One of the frustrating things when working in child maternal health in poor countries is trying to integrate medical aims into the cultural background of the people, without destroying it.

This NYTimes story, about trying to get the Mullahs in Afghanistan to approve of their people using birth control, is a good example of how to tackle  the problem, but only hints on how they could manage to persuade the Mullahs.

The answer is to emphasize the health needs of the mother and the child. A real man protects those whom God has put under his authority, and this means not risking a woman’s mental and physical health with pregnancy after pregnancy. Similarly, people know that women who are too young, too old, or have children too closely together often have children with health problems.

But what about Islam? That religion “hates” women, according to a lot of Islamophobic blogs in the US, who can’t see how the western emphasis sexual promiscuity and abortion on demand has harmed American women who want to raise a family, whereas Islam stresses protection of women by her family so that she can fulfill her calling as a homemaker.

That is why Family Planning is used widely in Iran.

After the Iran-Iraq war, population growth was threatening the economy, and so the Mullahs issued fatwas approving of clinics giving birth control to married women.They justified using family planning for the reasons I stressed above: because it helps the health of the mother and the child.

One result of this is that Iran’s population level is at replacement level, which is either good or bad, depending on who is viewing the statistics. (One is not surprised that the present President wants to scrap the policies, but that’s another story).

Will the Muslim clergy who advise the more conservative tribes in Afghanistan permit family planning?

Afghanistan is not Iran, which has a much more highly  educated population, and tends to be Shiite (which has leaders) rather than Sunni (where leadership is less defined).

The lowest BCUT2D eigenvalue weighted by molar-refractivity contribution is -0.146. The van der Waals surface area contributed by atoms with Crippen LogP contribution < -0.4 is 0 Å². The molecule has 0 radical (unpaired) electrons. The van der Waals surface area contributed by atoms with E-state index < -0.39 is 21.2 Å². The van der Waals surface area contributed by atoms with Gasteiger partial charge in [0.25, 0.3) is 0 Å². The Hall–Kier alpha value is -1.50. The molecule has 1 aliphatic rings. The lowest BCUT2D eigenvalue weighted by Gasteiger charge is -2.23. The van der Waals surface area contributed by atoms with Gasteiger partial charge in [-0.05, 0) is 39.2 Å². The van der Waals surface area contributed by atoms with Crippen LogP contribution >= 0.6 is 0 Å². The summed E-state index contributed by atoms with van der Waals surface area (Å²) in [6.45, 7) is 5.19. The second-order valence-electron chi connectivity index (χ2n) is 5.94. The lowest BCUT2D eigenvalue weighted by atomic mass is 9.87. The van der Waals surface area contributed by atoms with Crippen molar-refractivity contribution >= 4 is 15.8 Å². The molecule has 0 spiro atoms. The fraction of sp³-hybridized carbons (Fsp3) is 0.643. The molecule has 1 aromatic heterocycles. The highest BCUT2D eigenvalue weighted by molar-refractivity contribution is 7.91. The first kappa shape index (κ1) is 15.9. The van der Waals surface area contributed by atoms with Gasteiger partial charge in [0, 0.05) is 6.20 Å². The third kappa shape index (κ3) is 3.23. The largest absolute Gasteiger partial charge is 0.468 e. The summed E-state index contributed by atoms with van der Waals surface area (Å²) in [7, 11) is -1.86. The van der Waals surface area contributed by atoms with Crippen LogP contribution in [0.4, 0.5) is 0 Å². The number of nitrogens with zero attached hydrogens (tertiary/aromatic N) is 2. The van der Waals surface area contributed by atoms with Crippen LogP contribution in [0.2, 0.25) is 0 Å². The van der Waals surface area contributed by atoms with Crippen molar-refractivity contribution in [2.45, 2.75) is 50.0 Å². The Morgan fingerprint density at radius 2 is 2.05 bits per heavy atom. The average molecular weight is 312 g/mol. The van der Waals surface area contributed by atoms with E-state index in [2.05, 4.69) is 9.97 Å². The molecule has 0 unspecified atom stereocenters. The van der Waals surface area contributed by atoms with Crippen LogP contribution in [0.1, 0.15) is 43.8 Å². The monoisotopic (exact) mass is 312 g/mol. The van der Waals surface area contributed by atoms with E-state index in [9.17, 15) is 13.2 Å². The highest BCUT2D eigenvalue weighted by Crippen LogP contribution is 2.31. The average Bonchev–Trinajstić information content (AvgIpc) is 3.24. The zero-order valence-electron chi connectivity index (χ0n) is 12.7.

Yet for the growing middle class, there is a desire to limit children.

First things first. First you need to get rid of the Taliban bullies and then you can work with the tribes to establish clinics and schools.

Then you work with the tribal chiefs and Mullahs. The best ones to do child maternal health are locals, but the second best choice is Muslim women. Expect lots of money to be lost by theft, bribes, or otherwise diverted, but if you can get long term workers, things can be done to improve the health of the community.

Family planning is not something you go in and give out. It will only work as part of a program that also does basic medical treatment, and works to train birth attendants to lower maternal mortality, give out vaccinations to stop deaths from diseases such as measles and tetanus,  and is able treat children with common illnesses.

Only families who see all their children growing into adulthood will be willing to decrease their family size.

One of the dangers of using outsiders is the ignorant trying to insist “they” want to locals from having too many babies. This was a common objection when I worked in Africa.

The correct answer to this is “what good are having eight sickly babies, half of whom will die before they grow up,  and a wife who is so worn out she can’t take care of them? Isn’t it better to space pregnancies, and have four healthy babies instead?

So can one work with conservative Muslim communities to encourage family planning?

Here in the Philippines, a recent fatwa encouraged spacing of children in marriage.

Pandi says that in truth, the edict is expected to face resistance from Muslims and non-Muslims who have conservative views on family planning. But he says its strength is its clarity and emphasis that ”family planning is birth spacing, not birth control or abortion”. ..

The edict prescribes that, ”all methods of contraception are allowed as long as they are safe, legal, in accordance with the Islamic shariah (courts) and approved by a credible physician, preferably a Muslim, for the benefit of both the mother and the child”. But while it allows contraception, it prohibits the use of vasectomy and ligation, which are considered mutilations of the body – and not accepted by all in the Muslim community.

This idea, to work with the local communities to implement change by building on the positive beliefs and customs, is the most practical way to be successful.


Nancy Reyes is a retired physician living in the rural Philippines. Her website is Finest Kind Clinic and Fishmarket, and she writes medical essays at HeyDoc Xanga Blog.

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